The e-commerce industry has continued to gain traction in Hong Kong in recent years. About 88 percent of Hong Kong people shopped online last year. Most shoppers were aged below 30, according to a report from Nielsen Corp.
About 41 percent of these online shoppers used mobile devices. Clothing (52 percent) was the top category of online purchases in the city, followed by air tickets (41 percent).
Surprisingly, the average order value of online shopping orders made by Hong Kong people actually doubled the amount of their counterparts in the United States. The amount they spent in clothing was four times that spent by Americans.
While online shopping is getting increasingly popular, cyber security has also become a new concern. Fortunately, tremendous advancement in machine learning and artificial intelligence in recent years have helped identify suspicious transactions and prevent payment frauds, according to a technology expert.
“Online shoppers should always be aware of cyber security threats. People who use public free Wi-Fi to shop online may easily fall victims to the hotspot scam,” said Erwin Huang, associate professor and senior adviser (entrepreneurship) of the Hong Kong University of Science and Technology.
“Hackers may have set up bogus hotspots offering free Wi-Fi in public cafes and stolen mobile users’ passwords, credit card numbers and personal details.”
Huang said users should rely on 4G mobile networks if they are unclear about the Wi-Fi source. He said mobile users can also use a second level authentication.
“Simply speaking, when you type in your login and password, the merchant will send you a string of codes through a text message to complete the transaction,” he said. “Such procedure can ensure that no one can access your account even if hackers have stolen your password.”
However, consumers may find it inconvenient and frustrating as they have to input more information during the checkout process.
Four ways to keep transactions safe
To ensure security for online payments, Visa organized the Visa Security Summit 2017 in South Korea earlier this year, with an aim to announce and underscore a number of initiatives in improving the user experience and payment security.
In general, there are four ways to ensure payment safety:
1. Protect data
2. Devalue data
3. Harness data
4. Empower consumers.
Under the Payment Card Industry Data Security Standard, institutions are required to encrypt cardholders’ information that they have collected, processed, transmitted and stored. Token technology is used to protect credit card information by replacing the card number with unique tokens so that hackers will not be able to use stolen account information to make counterfeit transactions.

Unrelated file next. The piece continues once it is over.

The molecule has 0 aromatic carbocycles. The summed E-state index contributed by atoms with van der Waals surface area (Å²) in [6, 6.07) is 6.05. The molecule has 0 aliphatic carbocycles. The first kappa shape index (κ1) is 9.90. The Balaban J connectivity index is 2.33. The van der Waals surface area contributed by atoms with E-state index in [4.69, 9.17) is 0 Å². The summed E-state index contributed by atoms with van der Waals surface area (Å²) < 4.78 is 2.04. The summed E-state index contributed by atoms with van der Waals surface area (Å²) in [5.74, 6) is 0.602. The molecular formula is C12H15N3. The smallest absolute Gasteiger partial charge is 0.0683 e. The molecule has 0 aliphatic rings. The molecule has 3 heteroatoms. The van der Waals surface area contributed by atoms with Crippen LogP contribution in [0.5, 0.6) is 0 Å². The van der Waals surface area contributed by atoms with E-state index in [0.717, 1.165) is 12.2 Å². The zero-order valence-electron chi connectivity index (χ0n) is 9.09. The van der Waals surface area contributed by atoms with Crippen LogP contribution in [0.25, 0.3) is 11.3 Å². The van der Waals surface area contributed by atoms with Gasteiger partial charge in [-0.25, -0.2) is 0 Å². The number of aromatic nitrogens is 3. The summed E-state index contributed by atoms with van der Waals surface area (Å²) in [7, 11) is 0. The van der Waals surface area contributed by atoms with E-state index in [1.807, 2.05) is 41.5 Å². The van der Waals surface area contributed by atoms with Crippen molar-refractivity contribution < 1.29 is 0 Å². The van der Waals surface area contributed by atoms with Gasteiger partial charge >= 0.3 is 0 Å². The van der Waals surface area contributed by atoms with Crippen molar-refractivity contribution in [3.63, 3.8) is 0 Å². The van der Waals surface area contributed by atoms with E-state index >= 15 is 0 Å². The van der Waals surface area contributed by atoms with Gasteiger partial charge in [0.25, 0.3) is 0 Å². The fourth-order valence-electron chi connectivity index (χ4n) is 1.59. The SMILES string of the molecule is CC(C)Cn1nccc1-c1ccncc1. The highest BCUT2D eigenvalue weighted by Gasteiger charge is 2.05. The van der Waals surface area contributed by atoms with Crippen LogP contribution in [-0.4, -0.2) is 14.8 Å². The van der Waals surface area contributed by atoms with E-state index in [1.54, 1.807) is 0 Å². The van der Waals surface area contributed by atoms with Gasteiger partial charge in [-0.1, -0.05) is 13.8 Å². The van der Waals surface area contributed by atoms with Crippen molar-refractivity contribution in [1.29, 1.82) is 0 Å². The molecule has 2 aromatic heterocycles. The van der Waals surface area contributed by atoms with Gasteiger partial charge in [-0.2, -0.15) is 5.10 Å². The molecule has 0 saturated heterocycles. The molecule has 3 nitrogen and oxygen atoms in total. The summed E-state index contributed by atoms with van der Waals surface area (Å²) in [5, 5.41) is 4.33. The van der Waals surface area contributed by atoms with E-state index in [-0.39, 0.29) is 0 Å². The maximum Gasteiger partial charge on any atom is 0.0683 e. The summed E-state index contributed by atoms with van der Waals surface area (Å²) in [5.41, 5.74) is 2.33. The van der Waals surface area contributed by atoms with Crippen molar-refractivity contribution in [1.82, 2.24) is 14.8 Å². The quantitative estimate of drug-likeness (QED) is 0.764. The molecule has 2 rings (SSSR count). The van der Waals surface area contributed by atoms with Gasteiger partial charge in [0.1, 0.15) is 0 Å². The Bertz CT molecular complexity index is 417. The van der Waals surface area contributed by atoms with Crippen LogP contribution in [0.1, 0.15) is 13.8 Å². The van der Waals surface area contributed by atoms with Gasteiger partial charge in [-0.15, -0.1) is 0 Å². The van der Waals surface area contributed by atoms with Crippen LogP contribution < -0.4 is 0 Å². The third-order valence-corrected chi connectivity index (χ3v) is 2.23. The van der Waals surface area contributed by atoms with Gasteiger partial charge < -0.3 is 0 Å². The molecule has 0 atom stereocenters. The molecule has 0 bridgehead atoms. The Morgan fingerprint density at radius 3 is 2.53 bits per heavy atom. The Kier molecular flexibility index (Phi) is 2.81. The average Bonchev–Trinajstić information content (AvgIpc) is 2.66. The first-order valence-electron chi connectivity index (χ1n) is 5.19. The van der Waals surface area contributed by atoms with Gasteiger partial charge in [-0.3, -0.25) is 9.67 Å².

Visa transaction controls enable cardholders to control their credit card usage settings. For example, they can suspend overseas spending, stop charging for online games, or set a spending cap on online transactions. These settings empower consumers to mitigate their risks of fraud.
As for the card-not-present transactions, Visa also has introduced 3-D Secure 2.0, which helps issuers and merchants distinguish good transactions from bad, while allowing transactions to continue to happen at lightning speed.
The new 2.0 version of the technology enables a real-time, secure, information-sharing pipeline that merchants can use to send an unprecedented number of transaction attributes that the issuer can use to authenticate customers more accurately without always asking for a static password or slowing down commerce.
A system to learn customer behavior
3-D secure 2.0 is seen as one of the advanced transaction authentication methods adopted in payment security, Huang said.
“For example, if I am in Hong Kong in the morning but an online transaction is detected in Paris in the afternoon and another one in San Francisco in the evening, artificial intelligence can easily identify that these are payment frauds,” Huang said.
Recording customer habits does not only help ensure security but also helps provide superior experiences to consumers, Huang said.
“The emerging trend of experimental consumerism will have a big impact on marketing,” he said. “When you open the Airbnb app, you will see a lot of different experiences rather than hotel options, such as learning Jazz in Cuba, spending a few days with wolves in Anacortes in US. Artificial intelligence will learn your preferences when you interact with the system. If you like to celebrate your birthday in Paris every August and consume some wine in a hotel room with a view of the Seine River, the system will automatically provide you some relevant information prior to your birthday.”
“You won’t find these advertisements annoying, and you won’t even check the prices before you make the purchases,” Huang said, adding that nowadays consumers care more about user experience than sales discount.
It’s reported that 3-D Secure 2.0 will be launched in Hong Kong early 2018.
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